3. Add environmental hazard to make fight more difficult. Fight the water spirit? Cool. While having water half-waist? Less cool. While the temperature is going from freezing to scalding the more his blood seeps from wounds into the water? Challenging.

4. The most difficult: use higher CR creatures. I rank it last because the CR scale isn't linear. A higher CR creature can have damage that will one-shot players of a low level, or have access earlier to strategy the players can't counter.

Expect your fights to last longer, as there will be fewer of them it leaves ample time for other activities.

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Small God of the Dozens
The nova and rest approach is something a DM can either deal with or not, but lets not pretend its something that happens independant of the DMs ability to manage the game.

The nova and rest approach is something a DM can either deal with or not, but lets not pretend its something that happens independant of the DMs ability to manage the game.

While I agree that the DM has all the authority needed to pace the game, sometimes nova and rest is forced by the type of stories you're building. If you're roleplaying investigators in an urban setting there is only so much fights you can fit in a day without having your city resembling a warzone ;-) Low-fights game can be a design choice, and they make it easier to nova, irrespective of the ability of the DM to pace it. Using longer rests option (a night for a short rest, a full week-end for a long rest) can be an option, one I've never found palatable. First, because it makes having an episodic dungeon difficult, because if you have an episode of more classical gameplay, the player's ressources will deplete too quickly, second because I mostly play in Eberron, and having low-magic a daily occurrence is built-in ; that wouldn't mesh with a weeklong delay to get spells or dragonmark powers back.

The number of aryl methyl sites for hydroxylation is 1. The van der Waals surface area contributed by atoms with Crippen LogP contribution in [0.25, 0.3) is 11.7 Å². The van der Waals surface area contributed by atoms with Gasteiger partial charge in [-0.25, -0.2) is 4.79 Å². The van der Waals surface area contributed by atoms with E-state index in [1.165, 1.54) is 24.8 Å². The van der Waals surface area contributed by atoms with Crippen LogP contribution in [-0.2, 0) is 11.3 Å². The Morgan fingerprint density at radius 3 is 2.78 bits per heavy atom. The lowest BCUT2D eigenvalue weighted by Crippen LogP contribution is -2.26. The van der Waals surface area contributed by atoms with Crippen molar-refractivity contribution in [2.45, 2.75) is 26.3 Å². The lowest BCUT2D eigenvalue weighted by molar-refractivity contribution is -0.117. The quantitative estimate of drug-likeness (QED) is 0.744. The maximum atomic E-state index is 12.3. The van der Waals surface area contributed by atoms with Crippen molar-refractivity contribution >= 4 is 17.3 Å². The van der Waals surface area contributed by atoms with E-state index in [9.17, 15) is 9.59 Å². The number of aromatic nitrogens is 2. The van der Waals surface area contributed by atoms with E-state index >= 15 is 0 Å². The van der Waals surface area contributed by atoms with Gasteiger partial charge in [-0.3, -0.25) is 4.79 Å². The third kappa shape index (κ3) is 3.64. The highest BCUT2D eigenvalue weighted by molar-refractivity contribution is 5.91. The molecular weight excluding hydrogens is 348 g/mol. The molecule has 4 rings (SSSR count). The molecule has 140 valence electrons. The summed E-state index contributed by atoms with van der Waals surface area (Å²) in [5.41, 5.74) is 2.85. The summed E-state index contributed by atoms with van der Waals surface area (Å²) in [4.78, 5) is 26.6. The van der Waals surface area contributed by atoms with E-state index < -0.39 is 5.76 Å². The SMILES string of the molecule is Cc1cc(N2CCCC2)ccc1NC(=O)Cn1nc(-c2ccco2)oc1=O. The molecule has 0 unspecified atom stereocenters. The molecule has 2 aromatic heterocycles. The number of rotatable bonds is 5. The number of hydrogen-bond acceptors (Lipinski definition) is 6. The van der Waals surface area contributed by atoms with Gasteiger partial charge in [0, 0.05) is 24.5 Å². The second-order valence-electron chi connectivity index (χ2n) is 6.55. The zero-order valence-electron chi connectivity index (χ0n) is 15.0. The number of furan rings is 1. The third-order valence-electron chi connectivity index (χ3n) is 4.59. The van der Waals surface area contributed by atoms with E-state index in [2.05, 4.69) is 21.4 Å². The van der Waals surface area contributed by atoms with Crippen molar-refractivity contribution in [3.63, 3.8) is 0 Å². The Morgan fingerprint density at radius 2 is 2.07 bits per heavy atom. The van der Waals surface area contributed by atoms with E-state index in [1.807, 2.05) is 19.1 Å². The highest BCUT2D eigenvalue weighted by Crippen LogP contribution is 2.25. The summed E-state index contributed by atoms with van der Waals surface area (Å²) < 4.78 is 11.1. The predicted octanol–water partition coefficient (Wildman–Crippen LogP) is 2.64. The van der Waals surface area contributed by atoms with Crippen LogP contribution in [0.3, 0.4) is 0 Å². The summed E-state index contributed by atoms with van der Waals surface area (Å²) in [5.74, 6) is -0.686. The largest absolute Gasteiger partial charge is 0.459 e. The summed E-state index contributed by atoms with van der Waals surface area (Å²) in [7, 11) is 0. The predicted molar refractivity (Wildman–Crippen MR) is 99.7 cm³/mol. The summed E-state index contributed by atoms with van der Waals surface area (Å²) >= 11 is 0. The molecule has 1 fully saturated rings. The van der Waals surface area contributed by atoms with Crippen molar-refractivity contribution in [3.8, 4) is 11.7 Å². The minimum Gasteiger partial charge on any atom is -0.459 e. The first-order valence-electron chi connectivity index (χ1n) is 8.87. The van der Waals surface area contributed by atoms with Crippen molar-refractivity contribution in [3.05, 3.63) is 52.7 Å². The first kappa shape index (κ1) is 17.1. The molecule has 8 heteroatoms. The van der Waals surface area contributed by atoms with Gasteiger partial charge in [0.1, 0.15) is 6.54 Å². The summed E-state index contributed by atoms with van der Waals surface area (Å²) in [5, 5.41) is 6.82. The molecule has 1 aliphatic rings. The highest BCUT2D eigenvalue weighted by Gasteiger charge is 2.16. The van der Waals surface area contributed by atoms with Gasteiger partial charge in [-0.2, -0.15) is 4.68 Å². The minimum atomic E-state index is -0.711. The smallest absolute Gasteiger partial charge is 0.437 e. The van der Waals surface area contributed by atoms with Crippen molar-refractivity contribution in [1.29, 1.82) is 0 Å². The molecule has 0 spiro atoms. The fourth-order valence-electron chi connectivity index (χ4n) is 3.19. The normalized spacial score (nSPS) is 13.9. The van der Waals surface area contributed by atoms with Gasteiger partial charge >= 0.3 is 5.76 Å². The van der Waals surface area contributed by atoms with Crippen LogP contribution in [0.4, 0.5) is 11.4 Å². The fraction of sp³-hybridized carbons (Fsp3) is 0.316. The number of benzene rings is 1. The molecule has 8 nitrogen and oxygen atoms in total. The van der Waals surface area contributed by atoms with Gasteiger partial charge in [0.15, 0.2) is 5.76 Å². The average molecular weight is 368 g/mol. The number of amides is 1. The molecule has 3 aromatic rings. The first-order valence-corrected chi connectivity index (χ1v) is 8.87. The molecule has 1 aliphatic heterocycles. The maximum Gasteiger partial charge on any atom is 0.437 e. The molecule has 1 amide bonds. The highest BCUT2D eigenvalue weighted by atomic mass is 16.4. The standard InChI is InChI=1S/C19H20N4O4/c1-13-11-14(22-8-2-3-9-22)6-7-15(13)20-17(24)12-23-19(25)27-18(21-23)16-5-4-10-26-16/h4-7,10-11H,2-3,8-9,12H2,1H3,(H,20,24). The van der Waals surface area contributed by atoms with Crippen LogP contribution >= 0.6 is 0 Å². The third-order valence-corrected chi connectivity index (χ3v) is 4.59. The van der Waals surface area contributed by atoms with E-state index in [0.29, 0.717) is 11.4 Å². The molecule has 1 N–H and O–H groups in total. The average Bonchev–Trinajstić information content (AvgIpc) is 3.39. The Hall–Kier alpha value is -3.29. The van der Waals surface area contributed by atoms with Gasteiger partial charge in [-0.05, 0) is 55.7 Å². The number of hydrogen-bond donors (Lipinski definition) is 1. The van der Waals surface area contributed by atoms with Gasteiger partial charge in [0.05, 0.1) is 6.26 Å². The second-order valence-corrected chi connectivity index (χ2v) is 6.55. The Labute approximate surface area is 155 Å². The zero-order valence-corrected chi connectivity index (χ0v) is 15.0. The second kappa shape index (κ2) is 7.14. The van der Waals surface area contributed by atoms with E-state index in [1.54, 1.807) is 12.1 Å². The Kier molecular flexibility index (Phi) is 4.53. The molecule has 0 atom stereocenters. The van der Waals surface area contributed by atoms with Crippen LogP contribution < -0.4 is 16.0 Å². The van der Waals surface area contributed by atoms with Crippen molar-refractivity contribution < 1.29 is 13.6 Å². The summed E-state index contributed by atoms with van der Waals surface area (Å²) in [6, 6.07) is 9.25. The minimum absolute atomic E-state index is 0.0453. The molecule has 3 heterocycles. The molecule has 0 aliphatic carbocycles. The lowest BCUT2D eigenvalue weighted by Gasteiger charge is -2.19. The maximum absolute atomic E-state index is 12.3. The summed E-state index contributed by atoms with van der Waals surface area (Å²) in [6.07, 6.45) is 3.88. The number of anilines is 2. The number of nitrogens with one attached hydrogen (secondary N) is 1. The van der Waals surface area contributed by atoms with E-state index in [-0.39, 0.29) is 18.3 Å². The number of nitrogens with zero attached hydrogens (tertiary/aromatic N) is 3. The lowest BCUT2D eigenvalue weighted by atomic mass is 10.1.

(He, Him)
I agree about this, but first this is only partially linked to roleplaying, and second even though some people are complaining that D&D does not have enough of a social situation mechanism, the DMG clearly has one, in Chapter 8, section "Social Interaction".

While I agree that some games do indeed have this, it is for me again something different than roleplaying.

And that is not roleplaying either, all the player did was some narrative not even in character and technically spend a resource.

So thanks for the detailed answer, but first I don't think it really adresses the issue of roleplaying (in combat or not), and second I still have trouble linking it to OP's question.
It doesn't seem really fruitful to quibble over the application of the word 'roleplaying'.

The OP appears to be thinking of a neo-trad approach - or perhaps more generally, any approach that prizes the availability of mechanics to emerge the narrative. I believe they must be thinking about the mechanics as leverage or fiat over what happens next.

So the question might be restated - what mechanics outside of combat successfully give the most useful kinds of leverage or fiat over what happens next? [EDIT - And worth adding, do so in the most streamlined, consistent, and inspiring way.)